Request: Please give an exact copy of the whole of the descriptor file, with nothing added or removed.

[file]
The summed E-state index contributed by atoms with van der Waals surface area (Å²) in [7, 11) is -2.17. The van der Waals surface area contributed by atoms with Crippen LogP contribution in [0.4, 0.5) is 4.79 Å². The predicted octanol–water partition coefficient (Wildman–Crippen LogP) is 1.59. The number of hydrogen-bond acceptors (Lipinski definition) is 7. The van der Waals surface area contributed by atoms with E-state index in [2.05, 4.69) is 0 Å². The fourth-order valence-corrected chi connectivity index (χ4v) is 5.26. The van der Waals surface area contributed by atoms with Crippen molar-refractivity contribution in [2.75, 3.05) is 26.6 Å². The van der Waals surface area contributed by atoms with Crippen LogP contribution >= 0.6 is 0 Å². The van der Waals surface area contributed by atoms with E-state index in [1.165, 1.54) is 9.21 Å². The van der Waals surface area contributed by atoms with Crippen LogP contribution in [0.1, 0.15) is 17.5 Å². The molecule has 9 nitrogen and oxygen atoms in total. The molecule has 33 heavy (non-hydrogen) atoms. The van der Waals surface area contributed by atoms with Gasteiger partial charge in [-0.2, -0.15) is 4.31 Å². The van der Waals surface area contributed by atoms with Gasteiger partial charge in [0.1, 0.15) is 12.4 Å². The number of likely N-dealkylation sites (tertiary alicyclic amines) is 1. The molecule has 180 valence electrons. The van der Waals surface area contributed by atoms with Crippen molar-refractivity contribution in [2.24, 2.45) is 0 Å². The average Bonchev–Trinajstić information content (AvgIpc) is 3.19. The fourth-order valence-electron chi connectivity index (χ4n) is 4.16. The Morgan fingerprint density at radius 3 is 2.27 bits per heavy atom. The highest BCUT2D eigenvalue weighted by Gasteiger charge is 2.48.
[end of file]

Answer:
The summed E-state index contributed by atoms with van der Waals surface area (Å²) in [7, 11) is -2.17. The van der Waals surface area contributed by atoms with Crippen LogP contribution in [0.4, 0.5) is 4.79 Å². The predicted octanol–water partition coefficient (Wildman–Crippen LogP) is 1.59. The number of hydrogen-bond acceptors (Lipinski definition) is 7. The van der Waals surface area contributed by atoms with E-state index in [2.05, 4.69) is 0 Å². The fourth-order valence-corrected chi connectivity index (χ4v) is 5.26. The van der Waals surface area contributed by atoms with Crippen molar-refractivity contribution in [2.75, 3.05) is 26.6 Å². The van der Waals surface area contributed by atoms with Crippen LogP contribution >= 0.6 is 0 Å². The van der Waals surface area contributed by atoms with E-state index in [1.165, 1.54) is 9.21 Å². The van der Waals surface area contributed by atoms with Crippen LogP contribution in [0.1, 0.15) is 17.5 Å². The molecule has 9 nitrogen and oxygen atoms in total. The molecule has 33 heavy (non-hydrogen) atoms. The van der Waals surface area contributed by atoms with Gasteiger partial charge in [-0.2, -0.15) is 4.31 Å². The van der Waals surface area contributed by atoms with Gasteiger partial charge in [0.1, 0.15) is 12.4 Å². The number of likely N-dealkylation sites (tertiary alicyclic amines) is 1. The molecule has 180 valence electrons. The van der Waals surface area contributed by atoms with Crippen molar-refractivity contribution in [2.24, 2.45) is 0 Å². The average Bonchev–Trinajstić information content (AvgIpc) is 3.19. The fourth-order valence-electron chi connectivity index (χ4n) is 4.16. The Morgan fingerprint density at radius 3 is 2.27 bits per heavy atom. The highest BCUT2D eigenvalue weighted by Gasteiger charge is 2.48.